The researchers from the National University of Singapore are now successful in discovering a vital aspect of how a brain encodes short-term memories. Moreover, this is breakthrough discovery will help future research and studies in the field. The scientists are working in The N.1 Institute for Health at the National University of Singapore.
Assistant professor Camilo Libedinsky and Senior Lecturer Shin-Cheng Yen are leading the research. Camilo works at the Department of Psychology at NUS. Whereas Yen is from the Innovation and Design Program in the Faculty of Engineering at the same university.
According to their discovery, a group of neurons in the frontal lobe of the brain contains stable short term memory information. Furthermore, the researchers believe that this discovery may have long-term effects in providing inputs about how organisms are able to carry out different mental functions simultaneously. The results of the study are now featuring in the journal Nature Communications.
The researchers studied how the front lobe can represent short term memory information by keeping track of several neurons’ activities. Several previous studies showed that if a distraction occurs during the memory maintenance period, the brain changes the code by using frontal lobe neurons.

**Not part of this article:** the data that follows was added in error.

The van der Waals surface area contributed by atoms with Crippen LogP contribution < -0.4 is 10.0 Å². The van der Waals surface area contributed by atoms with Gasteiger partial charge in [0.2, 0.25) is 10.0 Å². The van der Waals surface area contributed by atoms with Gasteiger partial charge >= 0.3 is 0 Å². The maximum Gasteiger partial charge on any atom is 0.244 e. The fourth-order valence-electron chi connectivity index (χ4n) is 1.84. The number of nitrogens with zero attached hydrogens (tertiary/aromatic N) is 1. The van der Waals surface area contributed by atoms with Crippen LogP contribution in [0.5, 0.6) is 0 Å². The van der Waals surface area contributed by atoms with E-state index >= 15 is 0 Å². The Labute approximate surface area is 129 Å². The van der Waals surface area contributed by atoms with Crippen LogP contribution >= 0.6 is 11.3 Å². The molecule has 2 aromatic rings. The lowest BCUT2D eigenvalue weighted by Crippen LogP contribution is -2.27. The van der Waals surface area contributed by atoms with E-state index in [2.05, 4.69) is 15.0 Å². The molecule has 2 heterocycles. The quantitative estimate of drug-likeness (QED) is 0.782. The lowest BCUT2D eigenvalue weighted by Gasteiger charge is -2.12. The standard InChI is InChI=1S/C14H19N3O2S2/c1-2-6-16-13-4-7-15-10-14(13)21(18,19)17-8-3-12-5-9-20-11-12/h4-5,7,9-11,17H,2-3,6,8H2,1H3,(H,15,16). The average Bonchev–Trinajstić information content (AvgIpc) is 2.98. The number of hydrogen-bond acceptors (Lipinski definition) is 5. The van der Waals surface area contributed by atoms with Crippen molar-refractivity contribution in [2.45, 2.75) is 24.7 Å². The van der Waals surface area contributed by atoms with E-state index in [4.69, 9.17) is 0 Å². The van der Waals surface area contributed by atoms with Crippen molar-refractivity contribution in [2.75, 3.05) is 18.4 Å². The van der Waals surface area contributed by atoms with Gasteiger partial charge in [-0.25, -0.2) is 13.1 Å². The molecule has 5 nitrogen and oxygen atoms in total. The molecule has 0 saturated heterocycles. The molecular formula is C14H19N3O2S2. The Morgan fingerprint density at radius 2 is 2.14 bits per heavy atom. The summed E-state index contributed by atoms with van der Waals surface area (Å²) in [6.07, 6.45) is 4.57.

Machine Learning Tools to Solve Age-old Problem
With the help of machine learning, researchers are now successful in solving the problem of stable memory with changing codes. Thus, stable information in the brain resides inside the changing neural population code. Moreover, this discovery means that the NUS researchers are now able to demonstrate memory information out from groups of neurons. These neurons are the ones who morph their code if a distraction occurs.
This discovery now has far-reaching implications. It suggests that a single neuron may have several independent information types. Most importantly, these different information types do not interfere with each other. It may be a vital property of organisms that have the ability of cognitive flexibility.